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Sunday, April 18, 2010

Bow and Social Ranking

A basic rule in the pens is that people go in with Bow one at a time. During an initial introduction to a new person, I will sit in with them, but I will sit in a corner, making myself as small as I possibly can. After Bow knows somebody, and that person has earned the right to enter the pen, then Bow and that person can proceed with their relationship, but we never go in all together. Why? Because of social ranking, dominance hierarchies and the need to duke it out.

Bow wants to know who ranks higher. We all secretly do, don't we? Even if we're just having coffee with a friend, we might in some hidden part of our mind be wondering: "Who is more important here: him or me?" We've been socialized not to think like that, but 'fess up! Haven't you ever wondered?

There are human societies that are highly hierarchical. When two Korean students meet, for instance, they have to ask each other when each was born, so that they will know who ranks as senior. This will determine who will call the other "elder brother/elder sister" and "younger brother/younger sister." I don't know much about Japanese society, but I understand that it is also highly stratified, and requires the use of an extensive system of honorifics. How you rank determines what you call everybody and how you address them.

In French, as in many other European languages, there is a politeness distinction between addressing someone as "tu" or "vous". Originally, "tu" was second person singular and "vous" was second person plural, but the need to indicate verbally who is more important led to a different usage. English went so overboard with its politeness to everyone that it totally leveled the distinction between singular and plural second person. Nobody is addressed as "thou" anymore except for God, who obviously doesn't rank very high.

I come from a relatively egalitarian background. In Hebrew, second person singular still means you're talking to one person, and plural means there are several people being addressed. But even in egalitarian societies, not everybody ranks the same.

For a chimp, ranking is a matter of utmost importance. Bow wants to know who is more important, and he thinks the best way to find out is to start a brawl and to see who ends up on top. We try to avoid this by going in one at a time.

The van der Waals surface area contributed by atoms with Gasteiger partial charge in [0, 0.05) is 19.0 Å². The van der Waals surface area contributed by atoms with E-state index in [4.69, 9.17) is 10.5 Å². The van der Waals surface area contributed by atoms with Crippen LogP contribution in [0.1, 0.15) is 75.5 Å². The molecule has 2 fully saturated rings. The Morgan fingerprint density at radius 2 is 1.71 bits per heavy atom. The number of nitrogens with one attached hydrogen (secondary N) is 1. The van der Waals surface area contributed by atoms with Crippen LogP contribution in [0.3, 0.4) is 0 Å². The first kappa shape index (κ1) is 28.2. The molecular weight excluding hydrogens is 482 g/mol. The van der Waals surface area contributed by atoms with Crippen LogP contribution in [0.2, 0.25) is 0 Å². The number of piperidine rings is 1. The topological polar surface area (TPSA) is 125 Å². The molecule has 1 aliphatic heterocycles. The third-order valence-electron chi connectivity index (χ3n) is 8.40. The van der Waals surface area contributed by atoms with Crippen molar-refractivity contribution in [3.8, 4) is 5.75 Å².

The other day, Bow's sitter, Lawrence and the computer guy, Tracey, were both on the same side of the zoo glass, away from Bow, for a moment. When Tracey, the computer repairman, arrived, Lawrence let him into the pen away from Bow. I looked at Bow and he was bristling with excitement. He let out an involuntary cry indicating that a fight was about to ensue. Bow was beside himself with joyous anticipation. "Fight, fight!" his vocalization said. He was so disappointed when the two human males did not gratify his need to find out which one ranked higher!

"We don't do that, Bow," Lawrence said to him. "We don't have to fight."

Bow's been raised among humans all his life. He's never seen a fight, except on TV. But he has a theory of mind, and like all of us, he projects his own motives onto others. He can't help but expect Lawrence and Tracey to behave the way he would under the same circumstances.

4 comments:

  1. It looks like that Lawrence knows pretty well about Bow's vocalization.

    Bow's instinct on the social ranking and the fact that he's never seen humans fight remind me that we humans, as a matter of fact, do fight for rankings (as you pointed out) when it comes to power in terms of politics and status in a family in which a husband "possesses" more than one wife. :)

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  2. Yes, Lawrence knows Bow pretty well. He's been Bow's sitter for nearly two years now.

    Humans fight over ranking in many different ways. A husband can possess many wives. A wife may possess many husbands. Even Google page rank is a version of the same thing. We think we are more civilized, because it's less direct and more convoluted. But it's all essentially the same problem with different solutions.

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  3. Having worked with horses all my life, I'm very familiar with the importance of a pecking order. It's interesting to see how the hierarchy manifests itself in different species.

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  4. Some of our early volunteers with Project Bow had considerable experience with horses. Some of what they had learned helped, but other things are so different that it was not a good idea to try to transfer knowledge about the one species to the other.

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